on the number of ordinary circles, not including 3point lines.
Lemma 6.2 Suppose P ⊂ R2 differs in K points from a coset H ⊕ x of an acnodal
or smooth circular cubic, where H  = n ± O(K ) and 4x ω ∈ H . Then P spans at
least n2/2 − O(K n) ordinary circles.
Proof Suppose that P differs in K points from H ⊕ x . We know from Construction 4.2
that H ⊕ x spans n2/2 − O(n) ordinary circles, all of which are tangent to γ . We show
that adding or removing K points destroys no more than O(K n) of these ordinary
circles, so that the resulting set P still spans at least n2/2 − O(K n) ordinary circles.
Suppose we add a point q ∈/ H ⊕ x . For p ∈ H ⊕ x , at most one circle tangent to
γ at p can pass through q. Thus, adding q destroys at most n ordinary circles. Now
suppose we remove a point p ∈ H ⊕ x . Since ordinary circles of H ⊕ x correspond
to solutions of 2 p ⊕ q ⊕ r = ω or p ⊕ 2q ⊕ r = ω, there are at most O(n) solutions
for a fixed p. Thus removing p destroys at most O(n) ordinary circles.
Repeating K times, we see that adding or removing K points to or from H ⊕ x
destroys at most O(K n) ordinary generalised circles out of the n2/2 − O(n) spanned
by H ⊕ x . This proves that P spans at least n2/2 − O(K n) ordinary circles.
From the two lemmas above we know that there is an absolute constant C such that
a set of n points, not all collinear or concyclic, spanning at most n2/2 − C n ordinary
generalised circles, differs in O(1) points from Case (iv) in Theorem 1.5. This case,
where P is close to the vertex set of a double polygon, requires a more careful analysis
of the effect of adding or removing points.
We use the following special case of a result due to Raz et al. [20].
Proposition 6.3 If P ⊂ R2 is a set of n points contained in two circles, then the
number of lines with at least three points of P is at most O(n11/6).
Proof Denote the two circles by σ1 and σ2. We use [20, Thm. 6.1], which states that for
(not necessarily distinct) algebraic curves C1, C2, C3 of constant degree, and finite sets
Si ⊂ Ci , the number of collinear triples ( p1, p2, p3) ∈ S1 × S2 × S3, with p1, p2, p3
distinct, is bounded by O(S11/2S22/3S32/3 + S1 + S11/2S2 + S11/2S3),
unless C1 ∪ C2 ∪ C3 is a line or a cubic. Let C1 = σ1 and C2 = C3 = σ2. Set
Si = P ∩ Ci for i = 1, 2, 3. Every line with at least one point of S1 and two points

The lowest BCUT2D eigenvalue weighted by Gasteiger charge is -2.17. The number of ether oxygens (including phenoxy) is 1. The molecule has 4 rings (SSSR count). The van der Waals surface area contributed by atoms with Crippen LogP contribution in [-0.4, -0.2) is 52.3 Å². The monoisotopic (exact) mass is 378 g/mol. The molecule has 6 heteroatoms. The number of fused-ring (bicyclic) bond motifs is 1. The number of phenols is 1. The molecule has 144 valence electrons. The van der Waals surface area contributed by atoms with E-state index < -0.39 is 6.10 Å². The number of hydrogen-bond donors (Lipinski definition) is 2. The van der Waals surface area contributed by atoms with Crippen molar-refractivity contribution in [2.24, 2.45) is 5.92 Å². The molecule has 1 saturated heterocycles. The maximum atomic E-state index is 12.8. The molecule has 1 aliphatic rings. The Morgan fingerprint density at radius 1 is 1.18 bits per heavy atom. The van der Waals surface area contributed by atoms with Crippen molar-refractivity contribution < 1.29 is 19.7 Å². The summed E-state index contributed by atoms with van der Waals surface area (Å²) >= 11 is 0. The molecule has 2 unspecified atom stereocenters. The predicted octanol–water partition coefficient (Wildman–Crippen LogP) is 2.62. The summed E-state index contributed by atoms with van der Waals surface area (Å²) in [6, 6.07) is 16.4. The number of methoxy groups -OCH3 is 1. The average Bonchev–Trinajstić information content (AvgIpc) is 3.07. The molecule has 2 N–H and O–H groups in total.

of S2 = S3 corresponds to a collinear triple in S1 × S2 × S3. Since the union of two
circles is not a line or a cubic, we can apply the theorem to get the bound O(n11/6)
for the number of collinear triples in P with one point in σ1 and two points in σ2.
Similarly, the number of collinear triples in P with one point in σ2 and two points
in σ1 is also O(n11/6). Since a line intersects σ1 ∪ σ2 in at most four points, we also
obtain the bound O(n11/6) for the number of lines with at least three points.
Lemma 6.4 Let S be a double polygon with m points on each circle. Let P = (S\ A)
∪ B be a set of n points, where A is a subset of S with a = O(1) points and B is a
set disjoint from S with b = O(1) points. Then P spans at least (2 + a + 4b)n2/8 −
O(n11/6) ordinary generalised circles.
Proof We know from Constructions 4.3 and 4.4 that S spans n2/4 − O(n) ordinary
generalised circles.
Consider first the number of ordinary generalised circles spanned by S\ A. As we
saw in Construction 4.5, removing a point p ∈ S destroys at most 3m/2 ordinary
generalised circles spanned by S, and adds m2/2 − O(m) = n2/8 − O(n) ordinary
generalised circles. Noting that there are at most m 4point generalised circles spanned
by S that go through any two given points of A, we thus have by inclusion–exclusion
that S\ A determines at least (1/4 + a/8)n2 − O(n) ordinary generalised circles.
Now consider adding q ∈ B to S. For any pair of points from S\ A, adding q ∈ B
creates a new ordinary generalised circle, unless the generalised circle through the
pair and q contains three or four points of S\ A. We already saw that the number of
ordinary generalised circles hitting a fixed point is O(n), so it remains to bound the
number of 4point generalised circles of S that hit q. If q lies on one of the concentric
circles, then no 4point generalised circles hit q, so we can assume that q does not.
Applying inversion in q reduces the problem to bounding the number of 4point lines
determined by a subset of two circles. By Proposition 6.3, this number is bounded by
O(n11/6), so p lies on at most O(n11/6) of the 4point generalised circles spanned
by S. Adding q to S thus creates at least n2 − O(n11/6) ordinary generalised circles.
Note that each p ∈ A that was removed destroys at most n of these circles.